Canadian companies scrapping eight-hour work day: report

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People have proven over the last 21 months that they can work from home – and some of that was during a time when children and perhaps even elderly parents were there, too.


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As a result, many Canadian companies looking to retain workers are embracing new ways of operating, including providing employees with flexible schedules.

Research has shown that over the last 18 months, some companies are rethinking nine-to-five and ditching the eight-hour workday.

Nearly half of senior managers (48%) surveyed indicated they already give employees the ability to choose when they work, according to Robert Half, a talent solutions and business consulting firm.

Of those surveyed, 31% are OK with their direct reports putting in fewer than 40 hours a week, as long as the job gets done.

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Managers who are most likely to offer flexible schedules work in large companies with 1,000-plus employees and those who have remote teams.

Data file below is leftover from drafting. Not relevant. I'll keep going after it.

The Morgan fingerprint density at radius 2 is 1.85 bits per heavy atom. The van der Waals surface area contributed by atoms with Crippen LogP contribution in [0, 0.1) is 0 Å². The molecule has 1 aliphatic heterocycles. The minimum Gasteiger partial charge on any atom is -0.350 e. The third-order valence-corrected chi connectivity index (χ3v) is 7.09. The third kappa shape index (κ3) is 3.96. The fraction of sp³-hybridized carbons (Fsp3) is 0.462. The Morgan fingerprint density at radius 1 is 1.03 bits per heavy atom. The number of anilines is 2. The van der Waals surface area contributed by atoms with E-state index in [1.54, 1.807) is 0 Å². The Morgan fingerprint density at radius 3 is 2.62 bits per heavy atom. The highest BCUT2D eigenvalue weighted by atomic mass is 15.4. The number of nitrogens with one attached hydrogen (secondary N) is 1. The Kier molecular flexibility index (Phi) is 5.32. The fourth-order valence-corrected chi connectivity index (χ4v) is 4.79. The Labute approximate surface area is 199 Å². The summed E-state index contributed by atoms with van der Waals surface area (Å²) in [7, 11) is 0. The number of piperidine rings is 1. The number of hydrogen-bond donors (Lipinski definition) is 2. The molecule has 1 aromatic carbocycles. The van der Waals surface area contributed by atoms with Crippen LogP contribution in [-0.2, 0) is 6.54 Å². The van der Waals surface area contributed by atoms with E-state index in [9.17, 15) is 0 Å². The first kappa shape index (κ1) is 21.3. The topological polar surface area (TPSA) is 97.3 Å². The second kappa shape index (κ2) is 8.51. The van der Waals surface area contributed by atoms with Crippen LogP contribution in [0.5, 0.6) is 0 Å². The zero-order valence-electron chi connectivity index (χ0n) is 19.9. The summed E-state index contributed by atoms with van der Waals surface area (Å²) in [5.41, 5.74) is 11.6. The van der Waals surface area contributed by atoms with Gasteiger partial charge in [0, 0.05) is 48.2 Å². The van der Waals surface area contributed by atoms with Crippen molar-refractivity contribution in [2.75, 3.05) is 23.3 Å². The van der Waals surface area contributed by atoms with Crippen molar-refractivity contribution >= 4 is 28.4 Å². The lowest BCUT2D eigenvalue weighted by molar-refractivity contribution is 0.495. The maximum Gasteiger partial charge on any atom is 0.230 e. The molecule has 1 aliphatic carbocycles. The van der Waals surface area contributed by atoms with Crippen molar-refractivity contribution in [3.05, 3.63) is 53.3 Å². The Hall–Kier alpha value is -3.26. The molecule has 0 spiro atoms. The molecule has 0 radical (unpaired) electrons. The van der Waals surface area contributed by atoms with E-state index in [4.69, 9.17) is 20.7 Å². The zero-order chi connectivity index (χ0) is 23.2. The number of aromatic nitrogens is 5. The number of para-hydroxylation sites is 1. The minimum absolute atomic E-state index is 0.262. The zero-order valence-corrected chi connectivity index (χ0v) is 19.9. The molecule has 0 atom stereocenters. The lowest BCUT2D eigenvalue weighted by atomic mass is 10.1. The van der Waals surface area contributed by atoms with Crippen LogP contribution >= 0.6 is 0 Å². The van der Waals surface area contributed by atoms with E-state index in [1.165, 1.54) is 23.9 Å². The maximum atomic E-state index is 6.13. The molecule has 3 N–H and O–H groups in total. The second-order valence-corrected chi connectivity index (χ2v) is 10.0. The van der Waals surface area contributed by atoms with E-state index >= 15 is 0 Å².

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Despite that freedom, a survey of more than 500 workers found that some people are still overworking, many of whom (61%) say they still need at least eight hours a day to complete their work, according to Robert Half.

What’s arguably most troubling is 52% of respondents feel obligated to respond to messages and requests immediately – during breaks or when they’re supposed to be off the clock.

“Although companies are offering greater flexibility to support employee well-being, managers don’t always have line-of-sight into their team’s workload,” said David King, Canadian senior district president of Robert Half.


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“An employee with a long to-do list may feel pressure to work non-stop, which is why organizations must do their due diligence prior to introducing flexible schedules,” he added, citing regular check-ins and auditing processes can help employers determine what work arrangements work best.

Burnout is real, and along with the stress that comes with a global pandemic, people’s physical and mental health is increasingly becoming a priority.

“Employer support is critical to mitigating burnout, but employees are also responsible for establishing a healthy relationship with work,” said King. “Workers can protect their time by setting clear boundaries, keeping open lines of communication with their manager, and raising concerns as soon as they arise.”



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